When you say you’re a stay-at-home mom people have this image of slippered feet gracefully positioned on the ottoman with toys and dirty diapers strewn around the room.
These misconceptions are not only overwhelming but down right demeaning. So where do the stereotypes come from and what does a SAHM really do all day?
On any given day a SAHM battles a constant struggle about who she really is versus who she should have been. Depending on the day, this can be either motivating or daunting or both at the same time.
Never mind the part of society that looks down on SAHMs as if we spend our days licking the cookie dough off the mixing spoon (note to self: I really need to try living up to these stereotypes).
Staying at home no longer means tending to the children and cleaning the house, there’s a bar that’s been set sky-high and trying to reach such a height can be taxing. Upgrading education, volunteering several days a week, trying to remain relevant, staying abreast of your children’s schedules, homework and social life all while bearing the burden of every task inside the home means most nights I’ll be found folding laundry at 11pm while simultaneously planning lunches for tomorrow, signing homework and responding to emails.
I know what you’re thinking working moms…Welcome to our world! All SAHMs want is recognition, it isn’t all bonbons and daytime TV around here either.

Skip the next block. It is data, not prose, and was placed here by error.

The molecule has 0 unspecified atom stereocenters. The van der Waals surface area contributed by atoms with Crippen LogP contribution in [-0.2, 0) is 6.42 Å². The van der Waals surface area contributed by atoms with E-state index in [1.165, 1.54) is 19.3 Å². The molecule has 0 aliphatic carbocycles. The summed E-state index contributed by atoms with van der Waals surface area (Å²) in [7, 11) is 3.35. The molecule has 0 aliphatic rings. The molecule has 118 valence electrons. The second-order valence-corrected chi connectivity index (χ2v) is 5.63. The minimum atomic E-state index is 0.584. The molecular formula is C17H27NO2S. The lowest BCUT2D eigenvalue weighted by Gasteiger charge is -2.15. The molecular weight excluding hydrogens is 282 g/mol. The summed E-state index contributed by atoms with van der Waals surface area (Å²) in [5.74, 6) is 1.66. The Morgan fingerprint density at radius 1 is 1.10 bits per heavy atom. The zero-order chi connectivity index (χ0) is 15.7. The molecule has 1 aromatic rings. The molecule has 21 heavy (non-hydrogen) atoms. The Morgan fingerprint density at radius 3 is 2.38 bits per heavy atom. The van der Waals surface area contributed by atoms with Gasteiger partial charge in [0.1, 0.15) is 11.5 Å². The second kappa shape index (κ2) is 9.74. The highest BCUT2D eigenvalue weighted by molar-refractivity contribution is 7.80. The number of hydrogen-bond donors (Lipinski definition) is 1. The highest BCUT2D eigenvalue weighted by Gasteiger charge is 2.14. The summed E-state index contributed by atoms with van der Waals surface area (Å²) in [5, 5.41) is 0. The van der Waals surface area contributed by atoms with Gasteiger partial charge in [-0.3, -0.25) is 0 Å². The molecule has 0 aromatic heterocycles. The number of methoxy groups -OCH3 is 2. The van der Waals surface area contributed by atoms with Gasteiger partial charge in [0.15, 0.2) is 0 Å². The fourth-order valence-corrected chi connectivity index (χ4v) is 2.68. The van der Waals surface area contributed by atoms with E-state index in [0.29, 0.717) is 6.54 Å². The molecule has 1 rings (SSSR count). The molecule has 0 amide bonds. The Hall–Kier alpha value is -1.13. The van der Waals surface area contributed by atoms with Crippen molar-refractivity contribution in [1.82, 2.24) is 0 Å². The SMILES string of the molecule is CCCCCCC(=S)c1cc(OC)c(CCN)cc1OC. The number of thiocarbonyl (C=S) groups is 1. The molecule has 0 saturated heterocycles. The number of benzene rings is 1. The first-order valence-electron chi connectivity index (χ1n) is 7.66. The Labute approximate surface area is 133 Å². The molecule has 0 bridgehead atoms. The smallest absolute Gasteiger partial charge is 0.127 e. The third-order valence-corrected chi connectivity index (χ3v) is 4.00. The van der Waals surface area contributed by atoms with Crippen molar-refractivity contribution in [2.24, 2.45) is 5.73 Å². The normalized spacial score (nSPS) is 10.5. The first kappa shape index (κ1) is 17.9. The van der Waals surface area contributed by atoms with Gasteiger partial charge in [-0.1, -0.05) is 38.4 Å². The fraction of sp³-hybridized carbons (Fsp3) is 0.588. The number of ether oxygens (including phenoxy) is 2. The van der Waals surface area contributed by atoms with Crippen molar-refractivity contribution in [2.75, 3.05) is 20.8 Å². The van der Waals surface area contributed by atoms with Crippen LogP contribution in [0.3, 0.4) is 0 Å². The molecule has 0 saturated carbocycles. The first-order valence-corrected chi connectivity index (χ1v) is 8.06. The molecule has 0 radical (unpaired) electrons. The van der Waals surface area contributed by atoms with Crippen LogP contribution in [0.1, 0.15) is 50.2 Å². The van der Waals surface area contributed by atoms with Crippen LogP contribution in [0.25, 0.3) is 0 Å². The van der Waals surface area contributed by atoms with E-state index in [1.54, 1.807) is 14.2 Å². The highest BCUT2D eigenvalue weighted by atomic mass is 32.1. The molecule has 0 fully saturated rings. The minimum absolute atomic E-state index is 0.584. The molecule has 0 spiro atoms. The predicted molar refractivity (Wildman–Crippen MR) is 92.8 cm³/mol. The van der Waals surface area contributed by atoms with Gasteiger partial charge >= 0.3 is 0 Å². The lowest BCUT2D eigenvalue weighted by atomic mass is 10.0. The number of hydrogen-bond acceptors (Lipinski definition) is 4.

In the US there are over 10 million women-owned businesses (parenting.com). There is a new level of obligation placed on modern day mothers to not only be there for the drop-offs, pick-ups and bake sales but also to contribute to the family financially.
Most nights I drag myself to bed feeling like I haven’t lived up to my fullest potential. Telling myself I’ve failed both myself and the façade I’m teaching my children about putting yourself last, because making others happy will make you happy.
I tell myself tomorrow I will work harder to make my family proud, look my best, bring in more money and be the Martha Stewart my creatively challenged home longs for.
No one asks a SAHM if they need a break because they assume their lives are one giant holiday. The reality is that as a SAHM the finances, itineraries, housework and general happiness of everyone in the family unit comes way before hers. It sounds like a martyr act but it’s the candid reality that was broadly overlooked in the pregnancy books I blissfully and naively read (note to self: add write a book to the list).
Everywhere you turn there are high expectations!
To have the cleanest house on the block because what else does a SAHM do?
To have the time to work out every day and look the part of a trophy wife while creating clean, healthy meals to satiate every palate in the home.
To agree to every volunteer opportunity at your child’s school because what is more important than your children’s relationship with their education, and really what else does a SAHM do?
What happened to my relationship with sanity? (note to self: great title for a chapter in that book)
I remember when I decided to become a stay-at-home parent. At the time I had just gone through a handful of heartbreaking losses. The six months of bed-rest I went through with the one living child I had really gave me a lot of time to think about what mattered to me.